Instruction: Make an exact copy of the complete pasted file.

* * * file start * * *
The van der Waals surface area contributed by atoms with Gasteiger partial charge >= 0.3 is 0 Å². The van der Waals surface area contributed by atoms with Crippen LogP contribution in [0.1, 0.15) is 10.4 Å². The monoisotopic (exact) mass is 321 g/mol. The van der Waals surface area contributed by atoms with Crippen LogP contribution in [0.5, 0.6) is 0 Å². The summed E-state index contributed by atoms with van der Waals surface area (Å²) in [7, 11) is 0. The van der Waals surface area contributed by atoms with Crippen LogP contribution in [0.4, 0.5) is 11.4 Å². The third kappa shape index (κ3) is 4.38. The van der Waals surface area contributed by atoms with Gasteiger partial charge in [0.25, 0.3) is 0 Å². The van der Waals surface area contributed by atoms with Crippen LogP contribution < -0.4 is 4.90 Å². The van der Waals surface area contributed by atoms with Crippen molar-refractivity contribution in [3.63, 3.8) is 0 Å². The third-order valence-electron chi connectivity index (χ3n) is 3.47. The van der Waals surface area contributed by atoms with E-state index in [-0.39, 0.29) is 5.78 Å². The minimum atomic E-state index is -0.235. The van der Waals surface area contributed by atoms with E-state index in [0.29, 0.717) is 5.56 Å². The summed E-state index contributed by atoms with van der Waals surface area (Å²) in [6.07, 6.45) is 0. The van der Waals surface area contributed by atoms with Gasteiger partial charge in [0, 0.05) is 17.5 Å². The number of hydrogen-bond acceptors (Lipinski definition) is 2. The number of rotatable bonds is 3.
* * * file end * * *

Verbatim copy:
The van der Waals surface area contributed by atoms with Gasteiger partial charge >= 0.3 is 0 Å². The van der Waals surface area contributed by atoms with Crippen LogP contribution in [0.1, 0.15) is 10.4 Å². The monoisotopic (exact) mass is 321 g/mol. The van der Waals surface area contributed by atoms with Crippen LogP contribution in [0.5, 0.6) is 0 Å². The summed E-state index contributed by atoms with van der Waals surface area (Å²) in [7, 11) is 0. The van der Waals surface area contributed by atoms with Crippen LogP contribution in [0.4, 0.5) is 11.4 Å². The third kappa shape index (κ3) is 4.38. The van der Waals surface area contributed by atoms with Gasteiger partial charge in [0.25, 0.3) is 0 Å². The van der Waals surface area contributed by atoms with Crippen LogP contribution < -0.4 is 4.90 Å². The van der Waals surface area contributed by atoms with Crippen molar-refractivity contribution in [3.63, 3.8) is 0 Å². The third-order valence-electron chi connectivity index (χ3n) is 3.47. The van der Waals surface area contributed by atoms with E-state index in [-0.39, 0.29) is 5.78 Å². The minimum atomic E-state index is -0.235. The van der Waals surface area contributed by atoms with E-state index in [0.29, 0.717) is 5.56 Å². The summed E-state index contributed by atoms with van der Waals surface area (Å²) in [6.07, 6.45) is 0. The van der Waals surface area contributed by atoms with Gasteiger partial charge in [0, 0.05) is 17.5 Å². The number of hydrogen-bond acceptors (Lipinski definition) is 2. The number of rotatable bonds is 3.